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Wright Electric announces first steps of electric propulsion testing
Thursday, 25 April 2024

Wright Electric, a world leader in electric propulsion for large commercial aircraft, today announced the launch of its Wright Electric Aircraft Engine Test Cell (WEAETC). The WEAETC is designed to characterise the performance of megawatt-class electric aircraft propulsion systems.

Founded in 2016, Wright's goal is to decarbonise the aerospace industry. Wright works with leading groups such as NASA, Y Combinator, The US Department of Energy Advanced Research Projects Agency–Energy, and the US Department of Defense.

Wright builds power dense-electric motors and energy-dense batteries for aerospace and defense applications. For example, Wright recently tested its industry-leading electric motor to over 1 megawatt and is planning for altitude testing at the NASA Electric Aircraft Testbed (NEAT). Also, earlier this year, Wright was selected to join the ARPA-E Pioneering Railroad, Oceanic and Plane Electrification with 1K energy storage systems (PROPEL-1K) program, which aims to develop emission-free, high-energy, and high-power energy storage solutions to electrify domestic aircraft, railroads, and ships.

Achieving 1 megawatt of shaft power is an important step in reaching Wright's goal of making all single-aisle flights under 800 miles zero emissions. Commercial class airplanes need megawatt-sized propulsion systems for a full passenger load take off.

Through rigorous testing and analysis at the WEAETC, Wright aims to validate the thermal and dynamic stability of Wright's Electric Propulsion Unit (EPU), which is notably quieter than conventional engines. This EPU will be subsequently installed under the wing and flight tested, paving the way for advancements in electrification technologies.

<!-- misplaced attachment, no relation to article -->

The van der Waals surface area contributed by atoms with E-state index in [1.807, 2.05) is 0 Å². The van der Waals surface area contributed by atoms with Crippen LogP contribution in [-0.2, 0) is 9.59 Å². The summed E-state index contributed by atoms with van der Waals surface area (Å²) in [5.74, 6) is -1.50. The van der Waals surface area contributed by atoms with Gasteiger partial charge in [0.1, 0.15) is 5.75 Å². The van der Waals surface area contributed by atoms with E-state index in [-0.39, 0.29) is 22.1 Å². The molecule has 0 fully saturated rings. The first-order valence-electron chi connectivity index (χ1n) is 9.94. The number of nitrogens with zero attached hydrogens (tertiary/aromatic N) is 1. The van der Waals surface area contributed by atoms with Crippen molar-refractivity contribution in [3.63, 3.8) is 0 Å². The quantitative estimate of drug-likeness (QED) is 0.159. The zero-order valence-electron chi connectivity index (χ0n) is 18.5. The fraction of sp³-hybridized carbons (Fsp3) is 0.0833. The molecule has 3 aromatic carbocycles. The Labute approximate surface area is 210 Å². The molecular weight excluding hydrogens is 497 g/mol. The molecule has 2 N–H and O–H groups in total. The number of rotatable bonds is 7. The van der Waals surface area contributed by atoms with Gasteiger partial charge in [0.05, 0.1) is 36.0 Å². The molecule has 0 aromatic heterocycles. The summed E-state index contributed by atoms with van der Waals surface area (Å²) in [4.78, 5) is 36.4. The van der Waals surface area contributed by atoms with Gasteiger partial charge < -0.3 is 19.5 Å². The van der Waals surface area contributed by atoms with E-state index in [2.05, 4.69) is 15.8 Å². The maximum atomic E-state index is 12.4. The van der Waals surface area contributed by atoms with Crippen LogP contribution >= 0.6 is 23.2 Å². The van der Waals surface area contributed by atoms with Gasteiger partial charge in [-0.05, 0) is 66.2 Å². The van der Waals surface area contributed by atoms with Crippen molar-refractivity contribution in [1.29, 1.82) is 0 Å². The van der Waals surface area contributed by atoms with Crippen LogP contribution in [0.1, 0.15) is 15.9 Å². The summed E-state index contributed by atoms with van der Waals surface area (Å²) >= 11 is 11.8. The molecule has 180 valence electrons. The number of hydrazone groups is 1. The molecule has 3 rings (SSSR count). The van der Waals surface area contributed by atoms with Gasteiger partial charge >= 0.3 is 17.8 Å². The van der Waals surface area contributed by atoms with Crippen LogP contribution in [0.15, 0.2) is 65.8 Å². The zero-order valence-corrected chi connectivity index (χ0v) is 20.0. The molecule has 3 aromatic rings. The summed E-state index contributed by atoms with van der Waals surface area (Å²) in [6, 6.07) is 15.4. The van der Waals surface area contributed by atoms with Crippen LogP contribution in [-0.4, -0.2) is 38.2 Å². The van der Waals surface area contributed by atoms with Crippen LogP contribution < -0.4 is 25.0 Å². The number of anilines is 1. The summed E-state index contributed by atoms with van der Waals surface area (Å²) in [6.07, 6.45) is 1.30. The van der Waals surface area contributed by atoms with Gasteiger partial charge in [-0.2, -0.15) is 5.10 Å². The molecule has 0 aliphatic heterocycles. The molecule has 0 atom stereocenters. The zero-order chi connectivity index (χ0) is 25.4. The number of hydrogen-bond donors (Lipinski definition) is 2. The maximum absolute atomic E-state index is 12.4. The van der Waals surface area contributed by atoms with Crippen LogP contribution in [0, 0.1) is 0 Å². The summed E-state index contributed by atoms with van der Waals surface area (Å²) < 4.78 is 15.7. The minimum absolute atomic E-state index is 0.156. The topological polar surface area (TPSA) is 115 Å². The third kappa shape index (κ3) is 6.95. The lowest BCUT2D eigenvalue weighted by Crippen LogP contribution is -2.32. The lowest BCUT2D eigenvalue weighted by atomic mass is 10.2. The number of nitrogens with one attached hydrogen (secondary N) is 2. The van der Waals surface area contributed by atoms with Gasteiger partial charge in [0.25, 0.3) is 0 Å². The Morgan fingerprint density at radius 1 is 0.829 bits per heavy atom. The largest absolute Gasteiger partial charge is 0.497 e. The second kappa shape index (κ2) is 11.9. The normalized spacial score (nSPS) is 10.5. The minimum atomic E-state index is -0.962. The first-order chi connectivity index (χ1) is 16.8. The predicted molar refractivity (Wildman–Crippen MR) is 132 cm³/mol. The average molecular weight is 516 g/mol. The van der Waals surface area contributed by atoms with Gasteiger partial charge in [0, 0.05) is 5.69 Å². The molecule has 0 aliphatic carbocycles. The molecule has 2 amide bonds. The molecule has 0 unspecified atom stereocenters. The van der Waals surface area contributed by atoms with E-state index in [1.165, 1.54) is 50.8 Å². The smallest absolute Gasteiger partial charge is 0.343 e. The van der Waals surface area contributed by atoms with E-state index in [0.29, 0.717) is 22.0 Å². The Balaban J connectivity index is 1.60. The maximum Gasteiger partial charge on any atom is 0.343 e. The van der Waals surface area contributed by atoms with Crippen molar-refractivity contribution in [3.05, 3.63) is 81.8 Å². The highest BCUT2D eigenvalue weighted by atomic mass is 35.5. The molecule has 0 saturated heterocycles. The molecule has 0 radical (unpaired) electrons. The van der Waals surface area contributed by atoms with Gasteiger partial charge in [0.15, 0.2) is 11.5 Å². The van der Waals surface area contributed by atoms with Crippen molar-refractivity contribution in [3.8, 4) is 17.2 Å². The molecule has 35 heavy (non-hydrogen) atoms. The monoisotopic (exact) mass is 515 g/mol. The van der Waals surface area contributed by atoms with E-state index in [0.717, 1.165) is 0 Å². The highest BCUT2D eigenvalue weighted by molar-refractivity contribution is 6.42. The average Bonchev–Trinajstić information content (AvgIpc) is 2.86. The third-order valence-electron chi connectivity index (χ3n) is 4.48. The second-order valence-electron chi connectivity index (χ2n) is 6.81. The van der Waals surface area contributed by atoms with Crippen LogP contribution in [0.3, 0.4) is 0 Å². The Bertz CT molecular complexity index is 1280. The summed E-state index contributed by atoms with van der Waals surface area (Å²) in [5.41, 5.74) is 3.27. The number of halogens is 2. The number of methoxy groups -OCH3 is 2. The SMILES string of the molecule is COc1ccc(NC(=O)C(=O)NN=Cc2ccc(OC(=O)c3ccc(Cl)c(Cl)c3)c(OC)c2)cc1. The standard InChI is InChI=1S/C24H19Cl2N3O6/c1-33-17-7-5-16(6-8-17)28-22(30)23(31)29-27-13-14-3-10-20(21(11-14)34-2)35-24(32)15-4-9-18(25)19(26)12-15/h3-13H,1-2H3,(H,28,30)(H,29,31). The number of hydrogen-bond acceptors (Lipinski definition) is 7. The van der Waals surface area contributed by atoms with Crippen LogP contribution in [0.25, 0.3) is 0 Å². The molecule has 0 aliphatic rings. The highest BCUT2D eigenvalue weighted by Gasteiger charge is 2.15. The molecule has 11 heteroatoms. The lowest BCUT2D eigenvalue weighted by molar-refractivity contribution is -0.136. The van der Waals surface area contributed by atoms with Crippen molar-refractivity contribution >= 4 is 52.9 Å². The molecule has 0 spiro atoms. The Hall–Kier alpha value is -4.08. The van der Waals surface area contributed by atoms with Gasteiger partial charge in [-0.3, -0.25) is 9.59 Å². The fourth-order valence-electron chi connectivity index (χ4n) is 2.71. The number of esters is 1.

WEAETC will enable testing on fan- and propeller-based propulsion systems. The testing process will unfold in two key phases. Initially, Wright will conduct ground testing utilising their cutting-edge 2 MW Wright-1A motor. Initial tests will use the LF507-1F fan module and the C-130 propeller. Subsequently, Wright will embark on the second phase, using Wright's new motor, the WM2500, capable of delivering up to 2.5 MW of power and equipped with an integrated custom drive; this motor has been developed under the ARPA-E ASCEND program.

“Using a proven fan module significantly reduces the risk of the test campaign and lets us directly compare the acoustic profile and thermal signature of the electric propulsion unit and its classical turbofan version,” said Peter Kurowski, Propulsion Lead at Wright. “The successful ground test campaign will open the doors to a flight test.”

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